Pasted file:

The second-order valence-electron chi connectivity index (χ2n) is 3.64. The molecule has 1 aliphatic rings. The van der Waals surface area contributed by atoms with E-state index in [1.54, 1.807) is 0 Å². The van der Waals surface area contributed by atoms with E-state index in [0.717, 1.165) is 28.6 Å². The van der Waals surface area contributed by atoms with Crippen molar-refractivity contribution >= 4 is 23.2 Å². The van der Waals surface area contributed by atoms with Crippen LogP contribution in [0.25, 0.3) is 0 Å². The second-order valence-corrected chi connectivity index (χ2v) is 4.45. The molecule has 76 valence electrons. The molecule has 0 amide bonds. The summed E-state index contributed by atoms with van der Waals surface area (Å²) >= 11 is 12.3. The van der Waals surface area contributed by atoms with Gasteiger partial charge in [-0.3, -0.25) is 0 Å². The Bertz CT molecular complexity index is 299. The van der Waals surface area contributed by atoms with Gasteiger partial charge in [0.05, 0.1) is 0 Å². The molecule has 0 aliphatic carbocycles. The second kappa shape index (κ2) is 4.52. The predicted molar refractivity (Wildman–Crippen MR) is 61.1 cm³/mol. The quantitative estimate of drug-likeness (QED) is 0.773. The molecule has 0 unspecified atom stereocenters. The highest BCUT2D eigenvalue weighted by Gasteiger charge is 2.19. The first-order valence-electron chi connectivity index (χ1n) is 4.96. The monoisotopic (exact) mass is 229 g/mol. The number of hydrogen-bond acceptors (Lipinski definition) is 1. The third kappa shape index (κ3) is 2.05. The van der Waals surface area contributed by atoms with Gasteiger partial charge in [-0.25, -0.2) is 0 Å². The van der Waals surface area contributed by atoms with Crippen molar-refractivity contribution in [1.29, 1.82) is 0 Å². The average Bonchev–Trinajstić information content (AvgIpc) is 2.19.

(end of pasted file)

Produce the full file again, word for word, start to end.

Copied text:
The second-order valence-electron chi connectivity index (χ2n) is 3.64. The molecule has 1 aliphatic rings. The van der Waals surface area contributed by atoms with E-state index in [1.54, 1.807) is 0 Å². The van der Waals surface area contributed by atoms with E-state index in [0.717, 1.165) is 28.6 Å². The van der Waals surface area contributed by atoms with Crippen molar-refractivity contribution >= 4 is 23.2 Å². The van der Waals surface area contributed by atoms with Crippen LogP contribution in [0.25, 0.3) is 0 Å². The second-order valence-corrected chi connectivity index (χ2v) is 4.45. The molecule has 76 valence electrons. The molecule has 0 amide bonds. The summed E-state index contributed by atoms with van der Waals surface area (Å²) >= 11 is 12.3. The van der Waals surface area contributed by atoms with Gasteiger partial charge in [-0.3, -0.25) is 0 Å². The Bertz CT molecular complexity index is 299. The van der Waals surface area contributed by atoms with Gasteiger partial charge in [0.05, 0.1) is 0 Å². The molecule has 0 aliphatic carbocycles. The second kappa shape index (κ2) is 4.52. The predicted molar refractivity (Wildman–Crippen MR) is 61.1 cm³/mol. The quantitative estimate of drug-likeness (QED) is 0.773. The molecule has 0 unspecified atom stereocenters. The highest BCUT2D eigenvalue weighted by Gasteiger charge is 2.19. The first-order valence-electron chi connectivity index (χ1n) is 4.96. The monoisotopic (exact) mass is 229 g/mol. The number of hydrogen-bond acceptors (Lipinski definition) is 1. The third kappa shape index (κ3) is 2.05. The van der Waals surface area contributed by atoms with Gasteiger partial charge in [-0.25, -0.2) is 0 Å². The van der Waals surface area contributed by atoms with Crippen molar-refractivity contribution in [1.29, 1.82) is 0 Å². The average Bonchev–Trinajstić information content (AvgIpc) is 2.19.